Children: The safety and effectiveness of this medication have not been established for children.

What other drugs could interact with Glucophage?

There may be an interaction between metformin and any of the following:

  • ACE inhibitors
  • alcohol
  • amiloride
  • birth control pills
  • calcium channel-blocking medications
  • cimetidine
  • clofibrate
  • corticosteroids
  • diabetic drugs (such as glyburide)
  • digoxin
  • diuretics
  • estrogen
  • furosemide
  • iodinated contrast material
  • isoniazid
  • MAO inhibitors
  • morphine
  • nicotinic acid
  • nifedipine
  • phenothiazines
  • phenylbutazone
  • phenytoin
  • probenacid
  • procainamide
  • propranolol
  • quinidine
  • quinine
  • ranitidine
  • salicylates
  • sulfonamides
  • sympathomimetics
  • thiazide diuretics
  • thyroid products
  • triamterene
  • trimethoprim
  • vancomycin
  • warfarin

If you are taking any of these medications, speak with your doctor or pharmacist. Depending on your specific circumstances, your doctor may want you to:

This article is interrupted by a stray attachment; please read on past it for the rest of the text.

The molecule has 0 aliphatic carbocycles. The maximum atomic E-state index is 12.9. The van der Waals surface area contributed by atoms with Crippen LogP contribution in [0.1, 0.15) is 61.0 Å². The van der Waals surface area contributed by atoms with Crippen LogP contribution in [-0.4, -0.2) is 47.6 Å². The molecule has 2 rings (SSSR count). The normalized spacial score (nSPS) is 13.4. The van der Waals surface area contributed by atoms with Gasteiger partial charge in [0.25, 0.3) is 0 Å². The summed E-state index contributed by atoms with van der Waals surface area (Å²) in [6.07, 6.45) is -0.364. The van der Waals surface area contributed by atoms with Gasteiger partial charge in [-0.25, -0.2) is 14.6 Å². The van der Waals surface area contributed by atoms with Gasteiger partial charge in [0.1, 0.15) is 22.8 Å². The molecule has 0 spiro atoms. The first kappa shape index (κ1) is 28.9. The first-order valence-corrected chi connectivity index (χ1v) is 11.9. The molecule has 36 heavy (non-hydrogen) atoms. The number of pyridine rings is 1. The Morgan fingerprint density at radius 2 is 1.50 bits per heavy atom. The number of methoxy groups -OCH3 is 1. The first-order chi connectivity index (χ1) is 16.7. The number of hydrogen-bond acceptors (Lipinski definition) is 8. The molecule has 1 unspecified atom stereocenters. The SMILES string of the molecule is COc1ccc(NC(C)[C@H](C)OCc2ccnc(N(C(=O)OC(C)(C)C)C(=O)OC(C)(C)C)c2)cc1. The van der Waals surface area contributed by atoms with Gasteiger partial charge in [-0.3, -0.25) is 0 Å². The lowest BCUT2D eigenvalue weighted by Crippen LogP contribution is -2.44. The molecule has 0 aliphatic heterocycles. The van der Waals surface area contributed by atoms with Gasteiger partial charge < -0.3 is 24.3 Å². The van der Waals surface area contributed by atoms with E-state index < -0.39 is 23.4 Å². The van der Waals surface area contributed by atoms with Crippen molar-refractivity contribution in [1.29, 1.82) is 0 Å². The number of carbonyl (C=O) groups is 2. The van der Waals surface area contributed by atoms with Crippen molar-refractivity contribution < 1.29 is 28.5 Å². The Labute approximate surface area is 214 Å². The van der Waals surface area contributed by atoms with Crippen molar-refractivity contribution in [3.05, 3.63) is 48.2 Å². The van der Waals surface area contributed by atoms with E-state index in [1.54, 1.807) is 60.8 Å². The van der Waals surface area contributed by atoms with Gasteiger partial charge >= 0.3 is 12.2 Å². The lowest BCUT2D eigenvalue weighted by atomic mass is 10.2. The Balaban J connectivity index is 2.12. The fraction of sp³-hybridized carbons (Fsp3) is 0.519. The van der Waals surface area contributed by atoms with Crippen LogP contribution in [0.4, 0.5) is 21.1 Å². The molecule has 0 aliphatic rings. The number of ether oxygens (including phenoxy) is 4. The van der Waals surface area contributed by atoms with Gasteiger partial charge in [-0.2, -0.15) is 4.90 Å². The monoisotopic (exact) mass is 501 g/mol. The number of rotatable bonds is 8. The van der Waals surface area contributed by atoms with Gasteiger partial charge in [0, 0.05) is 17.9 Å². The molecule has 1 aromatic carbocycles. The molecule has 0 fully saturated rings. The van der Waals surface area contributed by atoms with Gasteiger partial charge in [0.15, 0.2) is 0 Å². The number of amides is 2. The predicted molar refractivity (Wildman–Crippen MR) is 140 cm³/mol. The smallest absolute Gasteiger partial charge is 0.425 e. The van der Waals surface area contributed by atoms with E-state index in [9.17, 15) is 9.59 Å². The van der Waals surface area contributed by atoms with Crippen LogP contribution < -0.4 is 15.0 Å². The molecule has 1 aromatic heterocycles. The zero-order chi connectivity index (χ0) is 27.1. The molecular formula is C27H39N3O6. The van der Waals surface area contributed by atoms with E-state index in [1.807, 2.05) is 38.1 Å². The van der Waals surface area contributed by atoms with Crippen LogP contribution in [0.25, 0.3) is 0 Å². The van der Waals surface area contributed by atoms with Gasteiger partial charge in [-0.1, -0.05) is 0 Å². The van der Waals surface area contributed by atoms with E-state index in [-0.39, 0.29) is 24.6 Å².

• stop taking one of the medications,
  • change one of the medications to another,
  • change how you are taking one or both of the medications, or
  • leave everything as is.

An interaction between two medications does not always mean that you must stop taking one of them. Speak to your doctor about how any drug interactions are being managed or should be managed.

Medications other than those listed above may interact with this medication. Tell your doctor or prescriber about all prescription, over-the-counter (non-prescription), and herbal medications you are taking. Also tell them about any supplements you take. Since caffeine, alcohol, the nicotine from cigarettes, or street drugs can affect the action of many medications, you should let your prescriber know if you use them.